City planners consider proposal to build subdivision on steep site

July 26, 2011

The city Planning Department could decide soon on a 43-lot subdivision near Providence Point, but the site along Southeast 43rd Way could pose challenges.

Bellevue architect Dennis Riebe proposed the subdivision on 11.97 unoccupied acres along the south side of the street, across from Providence Point and west of the Forest Village neighborhood.

The project proposal includes single-family detached residences and townhouses. The site is zoned for single-family homes on small lots.

The plan also includes proposals for road-frontage improvements and access to Southeast 43rd Way.

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Central Issaquah Plan environmental impact is meeting topic

June 28, 2011

The city is seeking input from residents about how to gauge potential impacts on the environment during a decadeslong redevelopment effort.

Interested people can offer input at a public open house and scoping meeting at 6 p.m. July 13 in the Council Chambers at City Hall South, 135 E. Sunset Way.

City planners set up the meeting to collect information about the environmental impact statement process for the Central Issaquah Plan, a blueprint to guide redevelopment in the 915-acre commercial core.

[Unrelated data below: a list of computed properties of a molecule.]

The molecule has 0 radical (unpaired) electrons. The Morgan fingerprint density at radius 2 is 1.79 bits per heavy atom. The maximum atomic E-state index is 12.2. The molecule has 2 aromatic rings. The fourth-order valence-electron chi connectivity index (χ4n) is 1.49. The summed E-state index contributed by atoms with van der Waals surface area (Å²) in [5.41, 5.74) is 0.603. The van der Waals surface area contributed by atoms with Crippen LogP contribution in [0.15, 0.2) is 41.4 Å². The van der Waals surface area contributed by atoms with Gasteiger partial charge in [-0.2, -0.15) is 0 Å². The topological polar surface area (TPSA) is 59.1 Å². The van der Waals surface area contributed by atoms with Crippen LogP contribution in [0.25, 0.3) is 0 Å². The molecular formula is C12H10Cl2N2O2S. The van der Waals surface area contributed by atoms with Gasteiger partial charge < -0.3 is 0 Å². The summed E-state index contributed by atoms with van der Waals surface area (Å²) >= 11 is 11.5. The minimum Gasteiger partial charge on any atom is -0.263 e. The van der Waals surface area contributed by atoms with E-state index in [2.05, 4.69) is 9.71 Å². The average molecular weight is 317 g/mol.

The city intends to analyze transportation, land use, aesthetics, fish and wildlife habitat, public services and utilities in a future environmental impact statement.

Officials received Central Issaquah Plan recommendations from a mayor-appointed task force last year, but no timeline has been established for redevelopment.

The public is also invited to comment on the scope of a potential environmental impact statement.

The city is accepting written comments on the environmental impact proposal until 5 p.m. July 22. Send comments to Environmental Planner Peter Rosen, Issaquah Planning Department, P.O. Box 1307, Issaquah, WA 98027, or peterr@ci.issaquah.wa.us.

Issaquah funeral home proposal raises traffic congestion concerns

June 21, 2011

Concerns about traffic congestion prompted downtown Issaquah residents and business owners to mobilize last week in a neighborhood effort to thwart a funeral home operator from opening a facility in a church along East Sunset Way.